Former West Indies paceman Fidel Edwards will rejoin Hampshire for a fifth successive season.

Edwards enjoyed his most prolific campaign for the south coast club last year, leading their wicket-taking charts in the County Championship with 54 scalps at an average of 26.72.

The 36-year-old, who took 165 wickets in in 55 Tests for the Windies between 2003 and 2012, will once again be available for the entirety of this year’s championship.

Hampshire director of cricket Giles White said: “It’s great to have Fidel back with us again next season.

“He’s been an important part of the squad since joining us in 2015 and he had an excellent season for us last year.

“His pace adds variety and offers something different to our attack and he’s a very popular player within the group – having him around for 2019 is another real positive for us.”

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ICC offers 15-day amnesty to informants in Sri Lanka corruption probe

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ICC Academy in Dubai. Image for representation only.

The International Cricket Council has taken the unprecedented step of announcing a 15-day amnesty to anyone who has not previously come forward about corruption in Sri Lanka.

Under the initiative which will run from January 16-31, any domestic or international participant who divulges full details of any approach, incident or information relating to malpractice on the island will not face a charge.

Failure to do so normally would incur a ban from cricket of up to five years.

But Alex Marshall, general manager of the ICC’s anti-corruption unit, highlighted the “very specific challenges we face in Sri Lanka” as a reason for presenting the measure.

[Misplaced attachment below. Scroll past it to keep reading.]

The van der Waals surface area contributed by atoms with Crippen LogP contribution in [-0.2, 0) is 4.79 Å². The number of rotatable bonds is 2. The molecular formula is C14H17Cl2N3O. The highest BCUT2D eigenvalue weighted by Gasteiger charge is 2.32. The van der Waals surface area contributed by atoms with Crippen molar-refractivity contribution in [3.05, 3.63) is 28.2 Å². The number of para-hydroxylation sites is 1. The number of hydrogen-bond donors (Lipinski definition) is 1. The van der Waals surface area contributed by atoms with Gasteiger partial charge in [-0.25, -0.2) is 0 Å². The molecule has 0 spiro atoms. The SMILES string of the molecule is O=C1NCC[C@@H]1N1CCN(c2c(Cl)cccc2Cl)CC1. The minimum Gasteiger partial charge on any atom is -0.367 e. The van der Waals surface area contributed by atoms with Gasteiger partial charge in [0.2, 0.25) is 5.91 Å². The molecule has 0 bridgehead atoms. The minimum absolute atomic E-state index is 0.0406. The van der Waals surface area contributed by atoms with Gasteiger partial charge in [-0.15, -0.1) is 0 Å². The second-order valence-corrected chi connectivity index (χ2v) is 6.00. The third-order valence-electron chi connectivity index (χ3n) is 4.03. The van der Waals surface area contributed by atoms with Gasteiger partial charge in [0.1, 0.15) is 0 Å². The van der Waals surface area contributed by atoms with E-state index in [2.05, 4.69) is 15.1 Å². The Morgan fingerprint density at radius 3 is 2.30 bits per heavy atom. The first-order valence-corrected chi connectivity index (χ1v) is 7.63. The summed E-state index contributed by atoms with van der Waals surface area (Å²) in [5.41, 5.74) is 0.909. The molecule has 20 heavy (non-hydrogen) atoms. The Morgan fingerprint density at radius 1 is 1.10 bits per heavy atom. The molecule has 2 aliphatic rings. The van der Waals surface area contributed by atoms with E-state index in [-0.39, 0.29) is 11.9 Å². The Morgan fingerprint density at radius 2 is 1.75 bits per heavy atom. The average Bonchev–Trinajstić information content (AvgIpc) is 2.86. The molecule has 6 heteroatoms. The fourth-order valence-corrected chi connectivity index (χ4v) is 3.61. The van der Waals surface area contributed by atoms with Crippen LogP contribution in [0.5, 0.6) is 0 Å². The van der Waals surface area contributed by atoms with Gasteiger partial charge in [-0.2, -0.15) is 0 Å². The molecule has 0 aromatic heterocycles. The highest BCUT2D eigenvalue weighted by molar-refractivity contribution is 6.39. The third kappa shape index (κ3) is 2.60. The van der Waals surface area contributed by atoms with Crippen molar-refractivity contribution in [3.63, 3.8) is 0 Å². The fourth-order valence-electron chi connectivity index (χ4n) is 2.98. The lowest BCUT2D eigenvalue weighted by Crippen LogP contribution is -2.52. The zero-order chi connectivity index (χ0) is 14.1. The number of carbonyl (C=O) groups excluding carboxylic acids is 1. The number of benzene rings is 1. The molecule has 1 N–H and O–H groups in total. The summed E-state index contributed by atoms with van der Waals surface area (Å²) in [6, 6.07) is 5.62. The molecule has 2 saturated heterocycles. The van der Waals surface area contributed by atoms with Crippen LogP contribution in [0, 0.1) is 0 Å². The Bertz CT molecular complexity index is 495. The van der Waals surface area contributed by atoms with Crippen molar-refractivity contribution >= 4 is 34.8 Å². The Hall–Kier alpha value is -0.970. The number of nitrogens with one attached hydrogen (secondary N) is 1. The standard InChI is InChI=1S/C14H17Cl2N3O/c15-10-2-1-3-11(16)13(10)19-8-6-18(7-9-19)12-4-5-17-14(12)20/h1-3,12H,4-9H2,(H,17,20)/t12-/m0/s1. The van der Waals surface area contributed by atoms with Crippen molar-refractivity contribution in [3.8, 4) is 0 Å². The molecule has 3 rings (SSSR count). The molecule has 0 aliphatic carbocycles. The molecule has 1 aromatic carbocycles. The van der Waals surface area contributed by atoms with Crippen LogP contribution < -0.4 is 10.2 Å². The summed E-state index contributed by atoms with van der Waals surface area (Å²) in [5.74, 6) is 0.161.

Those who wish to come forward can do so via phone, email or via the ICC Integrity App, while there will also be an ACU representative based in Sri Lanka throughout the duration of the amnesty.

Marshall said in quotes on the ICC’s official website: “This is the first time the ICC has held an amnesty and it is in response to the very specific challenges we face in Sri Lanka.

“Allowing retrospective reporting of alleged approaches to engage in corrupt conduct will assist in our ongoing and wide-ranging investigations, as well as enabling us to continue to develop a comprehensive picture of the situation there.

“If any player or participant has any information concerning corrupt conduct they should come forward and share it with us now without fear of any repercussions.

“We would urge any participant with any information that may demonstrate corrupt conduct affecting Cricket in Sri Lanka to come forward in the strictest of confidence.”

Marshall and his team have been investigating potential corrupt practices in Sri Lanka in recent months. Former captain and chairman of selectors Sanath Jayasuriya was charged with two breaches of the ICC’s anti-corruption code last October. The 49-year-old defended his “integrity and transparency” as he denied any wrongdoing.

Provided by Press Association